The letter that incriminated Hermia is produced and the Queen recognizes the content as her one of her own speeches. Hermia is therefore proved innocent and Lysanda gets away with a ticking off. 
Amidst general rejoicing, the youths perform Pyramus and Thisbe. These two lovers were kept apart by a wall. One night they arrange to meet in a moonlit graveyard but Thisbe is scared off by a lion. When Pyramus arrives, Thisbe's torn veil leads him to conclude the worst. He kills himself and when Thisbe returns she joins him in death. 
It is the end of another day; the Fairies and Goblins come out again and join in the fun. Then  the villagers go home - and the scholars of Gillum's School are left with Puck, their muse, to ponder what they've created. Perhaps they should send it to Will Shakespeare to see what he could make of it?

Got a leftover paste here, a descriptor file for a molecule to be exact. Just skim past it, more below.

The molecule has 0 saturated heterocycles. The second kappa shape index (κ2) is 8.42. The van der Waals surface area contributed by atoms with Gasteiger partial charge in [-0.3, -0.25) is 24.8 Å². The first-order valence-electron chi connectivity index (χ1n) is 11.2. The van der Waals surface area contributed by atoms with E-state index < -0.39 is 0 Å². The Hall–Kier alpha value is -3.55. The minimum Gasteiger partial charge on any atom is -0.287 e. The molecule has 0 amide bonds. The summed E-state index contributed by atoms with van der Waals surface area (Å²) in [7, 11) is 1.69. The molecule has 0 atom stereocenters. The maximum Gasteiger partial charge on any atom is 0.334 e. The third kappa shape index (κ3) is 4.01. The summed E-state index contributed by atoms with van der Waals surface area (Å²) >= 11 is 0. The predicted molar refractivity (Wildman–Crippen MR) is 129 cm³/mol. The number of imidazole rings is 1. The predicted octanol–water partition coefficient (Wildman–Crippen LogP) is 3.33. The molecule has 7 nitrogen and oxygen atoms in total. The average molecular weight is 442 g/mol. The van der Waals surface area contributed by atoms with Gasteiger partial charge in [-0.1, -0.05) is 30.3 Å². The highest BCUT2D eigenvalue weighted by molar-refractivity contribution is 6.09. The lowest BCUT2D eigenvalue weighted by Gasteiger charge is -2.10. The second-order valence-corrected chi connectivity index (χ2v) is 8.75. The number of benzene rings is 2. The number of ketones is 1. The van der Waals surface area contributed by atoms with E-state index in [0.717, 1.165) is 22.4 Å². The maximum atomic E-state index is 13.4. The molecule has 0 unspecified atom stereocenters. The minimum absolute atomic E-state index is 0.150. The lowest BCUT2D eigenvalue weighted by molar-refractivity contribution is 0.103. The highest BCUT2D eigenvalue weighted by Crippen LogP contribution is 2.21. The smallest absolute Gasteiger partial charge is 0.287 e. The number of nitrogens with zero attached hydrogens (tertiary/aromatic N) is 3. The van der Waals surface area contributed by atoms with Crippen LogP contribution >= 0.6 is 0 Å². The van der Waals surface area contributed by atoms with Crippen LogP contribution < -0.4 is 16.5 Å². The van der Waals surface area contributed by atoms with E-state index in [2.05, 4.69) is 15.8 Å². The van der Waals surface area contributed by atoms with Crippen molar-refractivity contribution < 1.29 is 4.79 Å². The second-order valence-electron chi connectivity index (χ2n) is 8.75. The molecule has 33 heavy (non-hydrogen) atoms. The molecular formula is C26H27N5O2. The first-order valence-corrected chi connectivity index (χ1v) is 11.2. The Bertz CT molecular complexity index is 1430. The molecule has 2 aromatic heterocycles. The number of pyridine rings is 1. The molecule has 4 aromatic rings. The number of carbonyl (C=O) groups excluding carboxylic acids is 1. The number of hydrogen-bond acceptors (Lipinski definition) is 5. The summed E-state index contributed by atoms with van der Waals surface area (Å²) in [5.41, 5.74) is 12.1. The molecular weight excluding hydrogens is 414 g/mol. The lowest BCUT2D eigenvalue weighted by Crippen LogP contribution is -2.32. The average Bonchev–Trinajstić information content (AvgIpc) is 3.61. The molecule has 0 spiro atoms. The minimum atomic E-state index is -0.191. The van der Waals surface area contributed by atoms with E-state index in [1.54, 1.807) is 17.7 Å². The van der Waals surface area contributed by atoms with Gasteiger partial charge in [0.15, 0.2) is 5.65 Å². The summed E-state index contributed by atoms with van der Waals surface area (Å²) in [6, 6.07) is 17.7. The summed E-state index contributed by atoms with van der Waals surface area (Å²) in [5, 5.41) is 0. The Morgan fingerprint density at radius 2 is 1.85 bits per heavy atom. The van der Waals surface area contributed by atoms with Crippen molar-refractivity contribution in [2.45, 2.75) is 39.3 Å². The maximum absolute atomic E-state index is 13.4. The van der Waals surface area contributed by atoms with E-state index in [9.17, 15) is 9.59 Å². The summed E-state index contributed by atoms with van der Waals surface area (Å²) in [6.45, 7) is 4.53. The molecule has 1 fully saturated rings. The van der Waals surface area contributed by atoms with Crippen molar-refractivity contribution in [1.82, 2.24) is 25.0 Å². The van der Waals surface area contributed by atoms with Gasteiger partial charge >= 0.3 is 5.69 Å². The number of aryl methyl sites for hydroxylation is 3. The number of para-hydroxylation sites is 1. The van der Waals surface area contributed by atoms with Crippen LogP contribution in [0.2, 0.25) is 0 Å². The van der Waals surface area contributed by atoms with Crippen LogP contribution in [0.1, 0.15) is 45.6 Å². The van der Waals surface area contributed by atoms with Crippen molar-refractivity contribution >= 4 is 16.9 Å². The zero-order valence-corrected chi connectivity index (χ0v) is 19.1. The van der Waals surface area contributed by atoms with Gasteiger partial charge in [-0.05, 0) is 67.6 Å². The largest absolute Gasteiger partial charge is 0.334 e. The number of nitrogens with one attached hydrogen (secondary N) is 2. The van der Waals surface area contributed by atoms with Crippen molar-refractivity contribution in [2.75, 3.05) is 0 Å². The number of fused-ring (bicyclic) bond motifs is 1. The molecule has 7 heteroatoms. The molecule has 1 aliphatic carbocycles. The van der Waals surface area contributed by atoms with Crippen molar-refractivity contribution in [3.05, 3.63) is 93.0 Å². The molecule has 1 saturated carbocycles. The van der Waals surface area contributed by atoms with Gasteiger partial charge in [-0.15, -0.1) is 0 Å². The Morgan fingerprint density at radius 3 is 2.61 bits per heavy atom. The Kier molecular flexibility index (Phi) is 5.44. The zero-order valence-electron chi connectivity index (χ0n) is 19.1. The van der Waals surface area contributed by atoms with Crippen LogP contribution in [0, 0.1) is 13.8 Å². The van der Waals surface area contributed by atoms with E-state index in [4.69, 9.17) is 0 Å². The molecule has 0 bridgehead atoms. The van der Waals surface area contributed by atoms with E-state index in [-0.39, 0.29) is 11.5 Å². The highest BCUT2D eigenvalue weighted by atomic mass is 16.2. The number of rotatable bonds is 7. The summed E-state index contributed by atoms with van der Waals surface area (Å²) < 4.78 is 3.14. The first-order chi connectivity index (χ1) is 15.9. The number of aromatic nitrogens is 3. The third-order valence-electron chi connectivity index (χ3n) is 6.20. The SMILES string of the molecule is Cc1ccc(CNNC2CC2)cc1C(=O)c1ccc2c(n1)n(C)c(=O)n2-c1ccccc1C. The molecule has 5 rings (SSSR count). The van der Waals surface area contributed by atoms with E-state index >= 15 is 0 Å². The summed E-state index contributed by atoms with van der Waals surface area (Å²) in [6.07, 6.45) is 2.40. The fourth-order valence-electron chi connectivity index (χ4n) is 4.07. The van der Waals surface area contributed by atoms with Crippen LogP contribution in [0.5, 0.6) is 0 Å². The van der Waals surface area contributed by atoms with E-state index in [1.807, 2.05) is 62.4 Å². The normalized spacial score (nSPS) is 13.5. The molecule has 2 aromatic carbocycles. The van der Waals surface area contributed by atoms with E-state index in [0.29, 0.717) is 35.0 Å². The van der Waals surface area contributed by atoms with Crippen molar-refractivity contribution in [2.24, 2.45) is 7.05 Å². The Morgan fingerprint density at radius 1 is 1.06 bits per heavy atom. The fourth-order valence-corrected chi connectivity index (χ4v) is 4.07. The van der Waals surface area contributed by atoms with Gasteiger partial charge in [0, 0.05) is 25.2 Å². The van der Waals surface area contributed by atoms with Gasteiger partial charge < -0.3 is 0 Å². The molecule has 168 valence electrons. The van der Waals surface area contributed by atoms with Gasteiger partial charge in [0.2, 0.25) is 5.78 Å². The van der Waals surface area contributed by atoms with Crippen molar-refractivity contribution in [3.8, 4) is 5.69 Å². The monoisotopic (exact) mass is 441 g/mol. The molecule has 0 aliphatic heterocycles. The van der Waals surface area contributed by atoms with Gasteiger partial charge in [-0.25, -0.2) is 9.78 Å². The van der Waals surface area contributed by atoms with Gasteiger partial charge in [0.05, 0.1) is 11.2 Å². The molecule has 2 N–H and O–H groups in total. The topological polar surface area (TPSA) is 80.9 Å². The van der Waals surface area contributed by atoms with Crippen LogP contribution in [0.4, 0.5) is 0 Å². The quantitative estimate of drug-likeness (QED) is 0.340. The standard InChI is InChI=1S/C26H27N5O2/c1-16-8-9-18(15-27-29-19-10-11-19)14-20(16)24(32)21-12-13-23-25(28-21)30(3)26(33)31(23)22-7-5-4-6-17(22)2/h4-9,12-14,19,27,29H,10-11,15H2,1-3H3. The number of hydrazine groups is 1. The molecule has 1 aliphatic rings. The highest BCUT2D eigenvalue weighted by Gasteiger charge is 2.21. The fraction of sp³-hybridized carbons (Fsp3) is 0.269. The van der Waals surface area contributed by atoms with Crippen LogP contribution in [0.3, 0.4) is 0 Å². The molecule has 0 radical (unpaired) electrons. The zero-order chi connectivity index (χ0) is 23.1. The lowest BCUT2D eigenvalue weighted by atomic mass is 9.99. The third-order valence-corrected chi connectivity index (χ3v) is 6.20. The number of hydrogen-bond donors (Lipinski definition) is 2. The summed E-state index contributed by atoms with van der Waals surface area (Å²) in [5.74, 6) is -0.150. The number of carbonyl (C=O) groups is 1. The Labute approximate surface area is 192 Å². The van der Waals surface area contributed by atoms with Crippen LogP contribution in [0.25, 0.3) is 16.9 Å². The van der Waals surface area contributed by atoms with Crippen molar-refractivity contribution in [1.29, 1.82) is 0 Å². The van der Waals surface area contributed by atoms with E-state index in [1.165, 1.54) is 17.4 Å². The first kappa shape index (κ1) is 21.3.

Press Release from Vernham Dean School 2001

THE DREAM THAT HATH NO BOTTOM
Vernham Dean School is a small village school in North Hampshire. Wishing to celebrate the Millennium, its Headteacher, Pat Horne, successfully applied for a grant under the Awards for All scheme. Edward Lambert was commissioned to create a musical drama in collaboration with the children based on curriculum work in the school: he chose the current topic of the Tudors.
Initially children brainstormed ideas for the plot, which gradually grew into a story based around Shakespeare's A Midsummer Night's Dream, which the older pupils were studying in English.   At the same time the children generated musical ideas which the composer wove into fully-fledged songs with parts for all the children learning instruments as well as for percussionists that had no such experience. Further workshops were led by a professional writer, an opera singer, a vocal coach and a choreographer.